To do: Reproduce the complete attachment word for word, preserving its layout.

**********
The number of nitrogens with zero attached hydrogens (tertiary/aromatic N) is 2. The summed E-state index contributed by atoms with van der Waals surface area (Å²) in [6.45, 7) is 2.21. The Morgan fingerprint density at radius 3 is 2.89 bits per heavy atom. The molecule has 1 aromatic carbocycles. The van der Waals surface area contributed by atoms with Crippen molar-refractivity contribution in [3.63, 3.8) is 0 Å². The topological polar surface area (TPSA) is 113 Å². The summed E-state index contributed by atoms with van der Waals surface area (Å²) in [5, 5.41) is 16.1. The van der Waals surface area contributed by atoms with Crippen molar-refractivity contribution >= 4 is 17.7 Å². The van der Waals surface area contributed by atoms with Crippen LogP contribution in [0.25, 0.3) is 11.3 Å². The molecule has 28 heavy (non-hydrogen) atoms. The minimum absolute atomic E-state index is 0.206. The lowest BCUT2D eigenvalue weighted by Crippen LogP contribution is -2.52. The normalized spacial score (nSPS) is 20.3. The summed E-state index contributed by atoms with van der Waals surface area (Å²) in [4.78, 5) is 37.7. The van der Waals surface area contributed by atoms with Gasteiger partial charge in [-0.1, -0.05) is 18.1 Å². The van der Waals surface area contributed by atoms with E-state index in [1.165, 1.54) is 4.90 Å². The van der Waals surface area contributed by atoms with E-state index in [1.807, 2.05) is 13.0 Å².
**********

The number of nitrogens with zero attached hydrogens (tertiary/aromatic N) is 2. The summed E-state index contributed by atoms with van der Waals surface area (Å²) in [6.45, 7) is 2.21. The Morgan fingerprint density at radius 3 is 2.89 bits per heavy atom. The molecule has 1 aromatic carbocycles. The van der Waals surface area contributed by atoms with Crippen molar-refractivity contribution in [3.63, 3.8) is 0 Å². The topological polar surface area (TPSA) is 113 Å². The summed E-state index contributed by atoms with van der Waals surface area (Å²) in [5, 5.41) is 16.1. The van der Waals surface area contributed by atoms with Crippen molar-refractivity contribution >= 4 is 17.7 Å². The van der Waals surface area contributed by atoms with Crippen LogP contribution in [0.25, 0.3) is 11.3 Å². The molecule has 28 heavy (non-hydrogen) atoms. The minimum absolute atomic E-state index is 0.206. The lowest BCUT2D eigenvalue weighted by Crippen LogP contribution is -2.52. The normalized spacial score (nSPS) is 20.3. The summed E-state index contributed by atoms with van der Waals surface area (Å²) in [4.78, 5) is 37.7. The van der Waals surface area contributed by atoms with Gasteiger partial charge in [-0.1, -0.05) is 18.1 Å². The van der Waals surface area contributed by atoms with E-state index in [1.165, 1.54) is 4.90 Å². The van der Waals surface area contributed by atoms with E-state index in [1.807, 2.05) is 13.0 Å².